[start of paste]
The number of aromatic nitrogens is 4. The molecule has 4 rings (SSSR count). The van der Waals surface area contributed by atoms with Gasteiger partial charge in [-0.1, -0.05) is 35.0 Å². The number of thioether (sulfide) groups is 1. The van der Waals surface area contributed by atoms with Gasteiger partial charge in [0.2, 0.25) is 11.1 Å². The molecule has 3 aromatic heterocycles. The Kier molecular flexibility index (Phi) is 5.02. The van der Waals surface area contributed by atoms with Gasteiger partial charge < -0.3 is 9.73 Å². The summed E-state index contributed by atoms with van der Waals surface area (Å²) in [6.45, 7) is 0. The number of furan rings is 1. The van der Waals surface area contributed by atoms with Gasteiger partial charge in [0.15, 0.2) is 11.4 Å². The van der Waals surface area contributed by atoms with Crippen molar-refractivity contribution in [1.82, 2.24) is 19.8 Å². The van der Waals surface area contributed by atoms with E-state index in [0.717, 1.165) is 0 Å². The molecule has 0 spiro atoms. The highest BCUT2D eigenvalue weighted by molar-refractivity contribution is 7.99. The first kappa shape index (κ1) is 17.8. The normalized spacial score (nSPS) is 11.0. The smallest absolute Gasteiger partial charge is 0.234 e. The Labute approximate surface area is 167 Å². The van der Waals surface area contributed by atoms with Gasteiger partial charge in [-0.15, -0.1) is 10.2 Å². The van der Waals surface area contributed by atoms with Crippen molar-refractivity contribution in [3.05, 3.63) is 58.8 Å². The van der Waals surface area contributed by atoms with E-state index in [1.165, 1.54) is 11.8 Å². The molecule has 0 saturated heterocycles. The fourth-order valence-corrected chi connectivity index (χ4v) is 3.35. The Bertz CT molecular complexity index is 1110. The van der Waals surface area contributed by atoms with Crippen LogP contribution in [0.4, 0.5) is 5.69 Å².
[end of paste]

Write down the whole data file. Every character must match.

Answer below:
The number of aromatic nitrogens is 4. The molecule has 4 rings (SSSR count). The van der Waals surface area contributed by atoms with Gasteiger partial charge in [-0.1, -0.05) is 35.0 Å². The number of thioether (sulfide) groups is 1. The van der Waals surface area contributed by atoms with Gasteiger partial charge in [0.2, 0.25) is 11.1 Å². The molecule has 3 aromatic heterocycles. The Kier molecular flexibility index (Phi) is 5.02. The van der Waals surface area contributed by atoms with Gasteiger partial charge < -0.3 is 9.73 Å². The summed E-state index contributed by atoms with van der Waals surface area (Å²) in [6.45, 7) is 0. The number of furan rings is 1. The van der Waals surface area contributed by atoms with Gasteiger partial charge in [0.15, 0.2) is 11.4 Å². The van der Waals surface area contributed by atoms with Crippen molar-refractivity contribution in [1.82, 2.24) is 19.8 Å². The van der Waals surface area contributed by atoms with E-state index in [0.717, 1.165) is 0 Å². The molecule has 0 spiro atoms. The highest BCUT2D eigenvalue weighted by molar-refractivity contribution is 7.99. The first kappa shape index (κ1) is 17.8. The normalized spacial score (nSPS) is 11.0. The smallest absolute Gasteiger partial charge is 0.234 e. The Labute approximate surface area is 167 Å². The van der Waals surface area contributed by atoms with Gasteiger partial charge in [-0.15, -0.1) is 10.2 Å². The van der Waals surface area contributed by atoms with Crippen molar-refractivity contribution in [3.05, 3.63) is 58.8 Å². The van der Waals surface area contributed by atoms with E-state index in [1.165, 1.54) is 11.8 Å². The molecule has 0 saturated heterocycles. The fourth-order valence-corrected chi connectivity index (χ4v) is 3.35. The Bertz CT molecular complexity index is 1110. The van der Waals surface area contributed by atoms with Crippen LogP contribution in [0.4, 0.5) is 5.69 Å².